Calories in Fiscalini Farmstead Horseradish cheddar spread horsefeathers

How many calories should you eat?

Nutrition Facts Fiscalini Farmstead Horseradish cheddar spread horsefeathers

Amount Per 1 tbsp
Calories 50 Kcal (209 kJ)
Calories from fat 36 Kcal
% Daily Value*
Total Fat 4g 6%
Saturated Fat 2.5g 13%
Cholesterol 15mg 5%
Sodium 95mg 4%
Total Carbs 1g 0%
Protein 3g 6%
Vitamin A 0.1mg 4%
Calcium 80mg 8%

* Percent Daily Values are based on a 2000 calorie diet. Your daily values may be higher or lower depending on your calorie needs.
Find out how many calories should you eat.

Ingredients And Nutrition Overview

  • WeightWatchers Points: 1.3, PointsPlus: 1, SmartPoints: 2
    WeightWatchers Points are estimated by carbohydrates, fats, protein and fiber in product. They are not an affirmation of better quality or nutritional value of the product or its manufacturer. Only way to count for dieters. Less points are better.
    Read more at Weight watchers diet review
  • Much saturated fat
    Too much saturated fat raises blood cholesterol, that can increase the risk of heart disease.
    This fact has been approved by most health organizations in the world.
    You have to limit the intake of it by your recommended daily intake.
    Ideally, we should eat less than 10% of calories from saturated fat, so the reference value for an average adult is 24 grams daily.
    Remember: a 1-ounce slice of regular cheese has nearly 5 grams of saturated fat.
    Read more about fat
  • Convert Salt tsps to Sodium mg easily
    Salt (NaCl) is not excactly sodium (Na).
    It is not right to use these terms as synonyms.
    The FDA recommended limit of sodium is 2,300 mg per day (or even less - about 1500 mg while one is on low sodium diets).
    This is much less than the weight of salt.
    (5,750 mg per day or 3,750 mg for low sodium diet) and not so convenient to calculate.
    Know how much sodium is in your salt - without a calculator:
    1/4 tsp salt = 600 mg sodium
    1/2 tsp salt = 1200 mg sodium
    3/4 tsp salt = 1800 mg sodium
    1 tsp salt = 2300 mg sodium
  • Carrageenan is an additive made from seaweed.
    It is used as a thickener in products such as ice cream, jelly, chocolate milk, infant formula, cottage cheese.
    It is a vegetarian and vegan alternative to gelatin.
    It has been used for hundreds of years in Ireland and China, but only made headway into modern food processing in the last 50 years.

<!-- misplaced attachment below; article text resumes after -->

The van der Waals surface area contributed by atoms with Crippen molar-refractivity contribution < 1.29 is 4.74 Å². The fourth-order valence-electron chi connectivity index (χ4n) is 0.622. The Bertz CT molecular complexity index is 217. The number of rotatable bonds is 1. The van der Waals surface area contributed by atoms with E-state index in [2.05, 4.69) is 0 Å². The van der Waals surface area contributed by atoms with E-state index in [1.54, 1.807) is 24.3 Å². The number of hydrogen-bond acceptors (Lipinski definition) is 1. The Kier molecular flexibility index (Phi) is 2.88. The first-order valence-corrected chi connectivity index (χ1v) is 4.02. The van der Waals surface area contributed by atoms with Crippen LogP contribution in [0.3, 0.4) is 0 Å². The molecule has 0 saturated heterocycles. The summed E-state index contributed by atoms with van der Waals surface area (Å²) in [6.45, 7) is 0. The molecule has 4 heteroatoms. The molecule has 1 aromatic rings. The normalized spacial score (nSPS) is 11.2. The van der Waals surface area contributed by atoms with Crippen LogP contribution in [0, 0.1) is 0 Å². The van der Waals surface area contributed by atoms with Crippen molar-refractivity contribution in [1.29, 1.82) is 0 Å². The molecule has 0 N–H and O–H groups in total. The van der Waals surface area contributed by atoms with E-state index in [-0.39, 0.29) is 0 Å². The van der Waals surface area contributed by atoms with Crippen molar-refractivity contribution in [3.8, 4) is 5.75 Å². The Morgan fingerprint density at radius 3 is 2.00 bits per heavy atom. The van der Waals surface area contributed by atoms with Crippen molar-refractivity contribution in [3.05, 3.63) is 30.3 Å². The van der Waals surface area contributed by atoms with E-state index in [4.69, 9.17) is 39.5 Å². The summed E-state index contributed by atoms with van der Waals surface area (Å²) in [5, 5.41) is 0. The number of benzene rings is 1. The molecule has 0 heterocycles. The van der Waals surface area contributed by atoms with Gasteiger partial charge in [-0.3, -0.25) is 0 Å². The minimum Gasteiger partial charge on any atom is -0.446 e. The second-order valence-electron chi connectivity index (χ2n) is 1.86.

The processing steps after harvesting the seaweed include drying, grounding, filtration, treatment with potassium hydroxide, removal of cellulose by centrifuge, concentration by evaporation, drying, and grounding.
    Interestingly, the Philippines account for the vast majority of the world supply of carrageenan.
    In some animal studies, carrageenan was shown to cause intestinal lacerations and tumors.
    A 2001 meta-study of 45 peer-reviewed studies concluded that carrageenan consumption may result in gastrointestinal malignancy and inflammatory bowel.
    The FDA has approved carrageenan as safe, basing its decision on industry funded studies.
    European agencies and the World Health Organization have also deemed carrageenan safe, with the exception of infant formula.
    The fear is the a baby's gut may be unable to handle the large carrageenan molecules.
    In some individuals carrageenan may cause intestinal discomfort or worse.
  • Product contains sulfites
    Sulfites (sulphites) are inorganic salts that are used as antioxidant of food preservative or enhancer.
    They may appear on food labels in various forms, such as: sulfur dioxide, potassium bisulfite, potassium metabisulfite, sodium bisulfite, sodium metabisulfite or sodium sulfite
    Although sulphites do not cause a true allergic reaction, people with sensitivity to sulfites may experience similar reactions as those with food allergies.
    Those who have asthma are most at risk to sulphite sensitivity.
    BTW sulfites are included in the ten priority food allergens in Canada.
  • Has EDTA, on FDA's toxicity watchlist
    Ethylenediaminetetraacetic acid (EDTA) is a chemical added to certain foods and beverages to keep their color and flavor.
    EDTA is known as a persistent organic pollutant. It resists degradation from biological, chemical, and photolytic processes.
    It may irritate the skin or cause skin rash and even asthma.
    It is is generally recognized as safe by FDA, but is on it's list of food additives to be studied for toxicity.


Lactose Allergy, Milk Allergy, Corn Allergy, Soy Allergy, Sulfites Allergy, Eggs Allergy

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Horseradish cheddar spread horsefeathers Ingredients

Cheddar Cheese (Raw Milk, Bacterial Cultures, Enzymes, Salt), Sour Cream (Cultured Pasteurized Cream and Milk, Whey, Modified Corn Starch, Sodium Phosphate Guar Gum, Carrageenan, Calcium Sulfate, Citric Acid, Potassium Sorbate, [As a Preservative], Carob Bean Gum), Prepared Horseradish (Grated Horseradish Roots, Water, White Distilled Vinegar, Soybean Oil, Salt, Artificial Flavor, Sodium Metabisulfite and Sodium Benzoate [Preservatives], Sugar, Eggs, Cellulose and Xanthan Gums, Citric Acid, High Fructose Corn Syrup, Calcium, Disodium EDTA [Retains Product Freshness], Spices, Lemon Juice).

% RDI of Main Nutrition Facts

of RDI* (50 calories) 14.8 g
  • Cal: 2.5 %
  • Fat: 6.2 %
  • Carb: 0.3 %
  • Prot: 6 %
  • 0%
    RDI norm*

Calories Breakdown

  • Carbs (7.7%)
  • Fat (69.2%)
  • Protein (23.1%)
Fiscalini Farmstead Horseradish cheddar spread horsefeathers Good and Bad Points
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